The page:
Reviewed by Ceri Horner
Ira Levin’s best known play Deathtrap holds the record as the longest running comedy thriller on Broadway and was nominated for the 1978 Tony Awards for best play. Over 35 years later it’s easy to see why.
Levins play is full of completely unexpected twists and turns that continue to surprise and delight the audience and is interspersed with plenty humour that hasn’t aged a bit.
Director Ian Rigney has assembled a very capable cast and has used Vincent Eustace’s set design well. The show has a great 70’s feel without coming across as clichéd and the impressive walls of weapons helped the tension along.
The violence in this production can be particularly difficult to pull off for an amateur company and Rigney’s production is mostly successful.
Matthew Randell as established playwright Sidney Bruhl and Sue Wylie as his wife Myra are convincing as a middle aged couple in a well-worn marriage and James Edwards is enthusiastic and engaging as Sidney’s young protégé Clifford Anderson.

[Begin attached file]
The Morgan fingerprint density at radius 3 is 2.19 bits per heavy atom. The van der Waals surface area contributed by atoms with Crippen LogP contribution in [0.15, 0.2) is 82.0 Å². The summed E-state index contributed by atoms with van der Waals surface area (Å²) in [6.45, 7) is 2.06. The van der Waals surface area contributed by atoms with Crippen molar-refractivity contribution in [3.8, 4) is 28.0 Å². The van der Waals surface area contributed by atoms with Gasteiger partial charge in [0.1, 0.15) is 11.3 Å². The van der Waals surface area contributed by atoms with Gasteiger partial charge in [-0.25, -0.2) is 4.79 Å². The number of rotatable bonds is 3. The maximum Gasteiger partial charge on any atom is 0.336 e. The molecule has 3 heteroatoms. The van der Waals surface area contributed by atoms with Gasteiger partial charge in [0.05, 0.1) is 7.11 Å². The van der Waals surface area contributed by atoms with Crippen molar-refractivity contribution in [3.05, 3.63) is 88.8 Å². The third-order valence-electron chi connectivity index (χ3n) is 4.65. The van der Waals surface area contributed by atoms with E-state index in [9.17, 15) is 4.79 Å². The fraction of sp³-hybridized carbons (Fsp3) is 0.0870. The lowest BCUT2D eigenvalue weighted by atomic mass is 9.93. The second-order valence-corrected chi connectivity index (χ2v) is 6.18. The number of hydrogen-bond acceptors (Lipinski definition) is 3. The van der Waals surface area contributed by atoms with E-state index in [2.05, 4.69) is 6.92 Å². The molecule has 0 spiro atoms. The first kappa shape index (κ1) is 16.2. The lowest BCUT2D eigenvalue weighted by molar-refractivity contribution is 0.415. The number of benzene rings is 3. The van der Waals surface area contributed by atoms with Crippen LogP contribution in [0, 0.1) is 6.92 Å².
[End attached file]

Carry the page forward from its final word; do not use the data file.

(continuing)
Lindy LeCornu appears to have fun in the role of the outrageously over the top psychic Helga ten Dorp. LeCornu provides plenty of laughs to relieve the tension, and Tim Taylor is great as Porter Milgrim, although he was a little quiet and therefore difficult to understand on opening night.
If there was ever a play worth killing for, this one might just be it. Deathtrap is an excellent thriller with plenty of laughs and this enjoyable production by Therry will keep you guessing until the very end.